Unpredictable rain showers can interfere with the rubber tapping during harvest season, thus, the RDD-developed “rain guard”, which looks like a pleated skirt-like polythene can provide an effective shield against rain, making tapping possible- and favourable for the trees too – under such weather condition.
First introduced in 1992 by the Rubber Research Institute, the technology has not been effectively utilised, especially amongst the Sri Lanka estates, in the belief that its use will do more damage than good to the trees and the latex.
According to the institute it is not advisable to tap rubber during rainy season, a condition that is conducive for the fungi to grow on the pods and leaves of the trees, and with the fresh cut tree trunk, the rain water gushing along it will cause the bark to rot.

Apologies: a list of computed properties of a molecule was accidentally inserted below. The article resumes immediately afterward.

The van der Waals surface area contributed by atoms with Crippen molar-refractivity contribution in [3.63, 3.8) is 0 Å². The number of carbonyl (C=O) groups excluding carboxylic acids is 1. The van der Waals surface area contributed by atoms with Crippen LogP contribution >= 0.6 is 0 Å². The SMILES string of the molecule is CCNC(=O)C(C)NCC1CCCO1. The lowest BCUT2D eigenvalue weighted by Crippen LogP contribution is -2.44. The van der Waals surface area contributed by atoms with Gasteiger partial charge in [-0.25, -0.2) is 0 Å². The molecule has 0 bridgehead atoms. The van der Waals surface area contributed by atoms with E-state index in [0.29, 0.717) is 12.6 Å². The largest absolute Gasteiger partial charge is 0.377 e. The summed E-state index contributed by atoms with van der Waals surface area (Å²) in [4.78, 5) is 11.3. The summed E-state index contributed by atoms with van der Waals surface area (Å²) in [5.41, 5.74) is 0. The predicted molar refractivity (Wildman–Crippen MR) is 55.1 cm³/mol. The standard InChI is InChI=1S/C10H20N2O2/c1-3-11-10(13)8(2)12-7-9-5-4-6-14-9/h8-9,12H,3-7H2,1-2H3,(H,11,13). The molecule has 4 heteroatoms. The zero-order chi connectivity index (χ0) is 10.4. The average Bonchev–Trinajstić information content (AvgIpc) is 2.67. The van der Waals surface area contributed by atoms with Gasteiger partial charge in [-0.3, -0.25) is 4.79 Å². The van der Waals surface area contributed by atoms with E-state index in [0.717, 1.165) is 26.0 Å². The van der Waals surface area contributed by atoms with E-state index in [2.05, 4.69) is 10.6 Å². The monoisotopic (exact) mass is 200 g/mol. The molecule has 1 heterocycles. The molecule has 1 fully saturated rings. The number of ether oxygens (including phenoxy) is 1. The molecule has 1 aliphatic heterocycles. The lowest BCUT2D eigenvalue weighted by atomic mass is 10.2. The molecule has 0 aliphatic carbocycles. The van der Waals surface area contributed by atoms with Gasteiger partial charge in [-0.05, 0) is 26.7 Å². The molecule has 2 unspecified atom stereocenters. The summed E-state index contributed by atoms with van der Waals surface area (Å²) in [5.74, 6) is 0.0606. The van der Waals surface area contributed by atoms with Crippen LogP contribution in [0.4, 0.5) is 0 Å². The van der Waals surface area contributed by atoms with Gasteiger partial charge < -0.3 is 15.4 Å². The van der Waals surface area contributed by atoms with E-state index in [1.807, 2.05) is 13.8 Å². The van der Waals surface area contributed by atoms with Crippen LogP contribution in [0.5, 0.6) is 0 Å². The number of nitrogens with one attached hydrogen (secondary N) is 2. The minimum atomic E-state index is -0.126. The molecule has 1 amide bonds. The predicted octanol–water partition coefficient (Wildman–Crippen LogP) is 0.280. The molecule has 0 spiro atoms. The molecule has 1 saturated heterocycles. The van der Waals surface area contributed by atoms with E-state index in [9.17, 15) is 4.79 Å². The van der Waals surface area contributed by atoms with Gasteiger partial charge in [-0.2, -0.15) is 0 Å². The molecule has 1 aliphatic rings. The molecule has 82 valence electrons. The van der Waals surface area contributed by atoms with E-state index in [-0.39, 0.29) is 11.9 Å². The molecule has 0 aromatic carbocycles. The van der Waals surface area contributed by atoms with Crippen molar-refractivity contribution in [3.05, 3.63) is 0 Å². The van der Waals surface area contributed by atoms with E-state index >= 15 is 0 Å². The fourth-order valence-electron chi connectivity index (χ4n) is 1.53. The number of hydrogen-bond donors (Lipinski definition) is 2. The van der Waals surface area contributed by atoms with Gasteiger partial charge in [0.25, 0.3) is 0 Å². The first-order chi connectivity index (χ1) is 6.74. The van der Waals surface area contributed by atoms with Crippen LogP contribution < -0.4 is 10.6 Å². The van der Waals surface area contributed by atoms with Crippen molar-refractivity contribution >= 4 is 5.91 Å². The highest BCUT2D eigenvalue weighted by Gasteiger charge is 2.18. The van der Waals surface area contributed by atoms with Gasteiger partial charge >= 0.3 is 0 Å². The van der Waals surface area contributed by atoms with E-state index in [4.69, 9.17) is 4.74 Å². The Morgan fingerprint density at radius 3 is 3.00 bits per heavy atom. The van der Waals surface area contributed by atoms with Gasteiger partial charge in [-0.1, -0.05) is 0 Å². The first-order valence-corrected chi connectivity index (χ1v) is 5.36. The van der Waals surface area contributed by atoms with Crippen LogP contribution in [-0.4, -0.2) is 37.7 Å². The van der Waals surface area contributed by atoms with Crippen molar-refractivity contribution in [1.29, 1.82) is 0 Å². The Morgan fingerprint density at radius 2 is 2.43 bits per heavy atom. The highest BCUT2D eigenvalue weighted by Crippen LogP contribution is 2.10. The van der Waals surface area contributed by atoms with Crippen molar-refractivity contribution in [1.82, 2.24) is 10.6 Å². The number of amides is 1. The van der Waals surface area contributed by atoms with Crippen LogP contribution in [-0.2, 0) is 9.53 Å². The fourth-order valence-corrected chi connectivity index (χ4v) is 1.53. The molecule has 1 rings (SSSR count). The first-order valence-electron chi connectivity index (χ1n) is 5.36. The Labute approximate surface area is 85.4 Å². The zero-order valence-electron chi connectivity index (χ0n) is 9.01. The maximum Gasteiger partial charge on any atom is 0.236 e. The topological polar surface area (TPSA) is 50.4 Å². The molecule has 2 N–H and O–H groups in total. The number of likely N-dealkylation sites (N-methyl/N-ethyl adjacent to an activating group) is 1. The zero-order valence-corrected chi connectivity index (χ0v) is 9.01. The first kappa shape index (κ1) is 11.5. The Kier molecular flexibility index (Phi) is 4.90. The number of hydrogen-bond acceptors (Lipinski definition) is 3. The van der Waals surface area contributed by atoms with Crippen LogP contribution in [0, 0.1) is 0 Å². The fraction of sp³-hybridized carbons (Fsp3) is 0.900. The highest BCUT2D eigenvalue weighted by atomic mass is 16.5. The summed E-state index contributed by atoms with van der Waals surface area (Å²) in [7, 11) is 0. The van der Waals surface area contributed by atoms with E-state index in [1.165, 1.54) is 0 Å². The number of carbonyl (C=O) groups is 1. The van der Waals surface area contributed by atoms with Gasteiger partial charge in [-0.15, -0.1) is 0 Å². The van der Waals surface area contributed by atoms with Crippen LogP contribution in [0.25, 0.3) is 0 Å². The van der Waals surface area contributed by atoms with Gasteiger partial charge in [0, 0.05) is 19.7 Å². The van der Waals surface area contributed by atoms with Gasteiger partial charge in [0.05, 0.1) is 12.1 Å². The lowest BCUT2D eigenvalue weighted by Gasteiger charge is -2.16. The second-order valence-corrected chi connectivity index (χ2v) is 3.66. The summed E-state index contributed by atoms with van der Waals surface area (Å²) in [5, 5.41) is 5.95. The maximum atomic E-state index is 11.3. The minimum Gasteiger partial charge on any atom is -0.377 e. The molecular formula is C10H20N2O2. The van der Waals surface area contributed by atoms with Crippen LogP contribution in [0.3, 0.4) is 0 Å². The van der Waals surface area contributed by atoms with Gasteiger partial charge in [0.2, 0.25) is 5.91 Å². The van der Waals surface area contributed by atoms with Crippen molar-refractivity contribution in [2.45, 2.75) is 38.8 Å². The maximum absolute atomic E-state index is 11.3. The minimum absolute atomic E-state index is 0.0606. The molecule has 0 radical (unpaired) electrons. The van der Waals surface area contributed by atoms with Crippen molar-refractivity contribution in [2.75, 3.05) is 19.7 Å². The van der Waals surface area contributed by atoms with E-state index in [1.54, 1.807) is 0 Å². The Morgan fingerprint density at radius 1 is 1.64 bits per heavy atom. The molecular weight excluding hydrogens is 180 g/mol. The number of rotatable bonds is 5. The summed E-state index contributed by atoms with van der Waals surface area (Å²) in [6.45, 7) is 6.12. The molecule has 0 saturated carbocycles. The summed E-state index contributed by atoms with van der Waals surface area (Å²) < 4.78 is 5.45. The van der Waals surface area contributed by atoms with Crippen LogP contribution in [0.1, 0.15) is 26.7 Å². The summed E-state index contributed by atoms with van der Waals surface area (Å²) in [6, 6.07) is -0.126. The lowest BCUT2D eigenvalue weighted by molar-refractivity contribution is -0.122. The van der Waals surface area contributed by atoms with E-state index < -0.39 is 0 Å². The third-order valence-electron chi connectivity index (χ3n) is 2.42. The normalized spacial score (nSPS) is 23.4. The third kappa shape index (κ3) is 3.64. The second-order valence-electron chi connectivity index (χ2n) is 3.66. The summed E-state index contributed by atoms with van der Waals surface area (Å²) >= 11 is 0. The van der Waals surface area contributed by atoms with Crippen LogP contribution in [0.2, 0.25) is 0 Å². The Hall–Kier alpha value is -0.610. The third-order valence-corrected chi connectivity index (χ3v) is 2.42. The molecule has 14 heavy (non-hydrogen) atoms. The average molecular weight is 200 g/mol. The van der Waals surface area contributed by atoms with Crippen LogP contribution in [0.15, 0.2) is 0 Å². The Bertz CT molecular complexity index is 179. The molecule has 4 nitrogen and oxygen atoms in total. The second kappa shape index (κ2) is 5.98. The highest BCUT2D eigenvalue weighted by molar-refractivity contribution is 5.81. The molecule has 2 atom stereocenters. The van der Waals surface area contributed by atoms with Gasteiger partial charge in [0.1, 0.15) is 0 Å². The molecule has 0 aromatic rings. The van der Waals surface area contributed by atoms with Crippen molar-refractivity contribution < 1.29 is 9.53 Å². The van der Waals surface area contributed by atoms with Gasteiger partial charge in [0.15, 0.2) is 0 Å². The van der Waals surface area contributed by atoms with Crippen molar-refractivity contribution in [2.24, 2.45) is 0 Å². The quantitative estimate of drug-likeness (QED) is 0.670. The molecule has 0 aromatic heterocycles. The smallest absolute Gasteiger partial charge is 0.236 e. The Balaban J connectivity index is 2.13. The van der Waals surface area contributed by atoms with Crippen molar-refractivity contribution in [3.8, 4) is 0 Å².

Due to unexpected rains, tapping has been difficult this year. However, an unprecedented progress in tapping is shown by the Udabage Group, Daraniyagala (Lalan Rubbers Pvt Ltd.) using ‘rain guards’.
The 5,000-acre Udabage Estate has rain guards for each rubber tree therein. A tapper of the Udabage Group says he tapped every day last month despite the rainy weather and earned an extra Rs 30,600.